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What’s The Best Methodology For Measuring Drawdown Risk?

The possibilities for quantifying risk in portfolio analytics seems to be limited only by the imagination of researchers. Indeed, you can find dictionaries that wade through an ever-lengthening list of indicators. But any short list of robust metrics surely deserves to include drawdown, which offers a powerful combination of relevance and simplicity. A new research paper reminds, however, that drawdown comes in several flavors and so investors need to think carefully when deploying this metric in the quest to identify genuinely skillful portfolio results.

“Over the years, a diverse range of drawdown measures has evolved to guide asset management,” advise the authors of “Drawdown Measures: Are They All the Same?” , a recent working paper by Olaf Korn (University of Goettingen) and two co-authors. They go on to advise in the study’s abstract:

Conceptual differences between drawdown measures translate into different rankings of portfolios, which we document in a simulation study. Our research also shows that all drawdown measures can (to some degree) discriminate between skillful and unskillful portfolio managers, but differ in terms of accuracy. However, the ability to detect skill does not easily improve performance ratios where drawdown measures serve as the denominator. In conclusion, our study shows that the choice of an adequate drawdown measure is vital to the assessment of investments because different measures emphasize different aspects of risk.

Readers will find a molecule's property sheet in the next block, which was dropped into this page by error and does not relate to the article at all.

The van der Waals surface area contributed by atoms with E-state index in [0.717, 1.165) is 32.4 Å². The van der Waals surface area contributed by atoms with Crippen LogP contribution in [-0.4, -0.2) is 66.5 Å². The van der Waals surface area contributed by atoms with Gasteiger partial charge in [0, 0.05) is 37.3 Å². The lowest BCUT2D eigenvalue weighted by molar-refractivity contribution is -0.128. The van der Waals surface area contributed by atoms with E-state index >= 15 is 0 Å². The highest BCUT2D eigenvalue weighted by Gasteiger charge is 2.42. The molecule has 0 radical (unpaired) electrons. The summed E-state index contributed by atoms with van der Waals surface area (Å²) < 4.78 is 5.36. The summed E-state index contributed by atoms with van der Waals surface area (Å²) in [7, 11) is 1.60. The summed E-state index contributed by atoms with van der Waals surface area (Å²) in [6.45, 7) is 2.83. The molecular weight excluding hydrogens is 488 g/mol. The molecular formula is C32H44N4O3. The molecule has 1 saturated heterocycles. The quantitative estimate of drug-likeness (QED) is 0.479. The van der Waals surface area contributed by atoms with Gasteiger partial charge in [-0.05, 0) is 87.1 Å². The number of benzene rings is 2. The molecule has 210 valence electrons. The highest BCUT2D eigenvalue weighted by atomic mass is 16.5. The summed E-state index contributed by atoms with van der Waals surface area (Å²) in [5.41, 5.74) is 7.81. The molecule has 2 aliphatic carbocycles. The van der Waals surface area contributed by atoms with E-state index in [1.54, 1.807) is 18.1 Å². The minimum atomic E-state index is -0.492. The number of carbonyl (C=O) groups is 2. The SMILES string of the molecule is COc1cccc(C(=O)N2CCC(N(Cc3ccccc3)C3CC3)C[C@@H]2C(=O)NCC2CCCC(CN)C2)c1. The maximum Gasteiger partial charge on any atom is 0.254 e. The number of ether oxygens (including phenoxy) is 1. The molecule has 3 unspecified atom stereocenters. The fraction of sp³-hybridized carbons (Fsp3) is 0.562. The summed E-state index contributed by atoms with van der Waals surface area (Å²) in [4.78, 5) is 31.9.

For the casual investor, the notion that there’s more than one measure of drawdown may be surprising. After all, drawdown is often described as a simple peak-to-trough calculation. For example, here’s how the US stock market’s drawdown history stacks up since 2005 via the S&P 500.

Image source: The Capital Spectator

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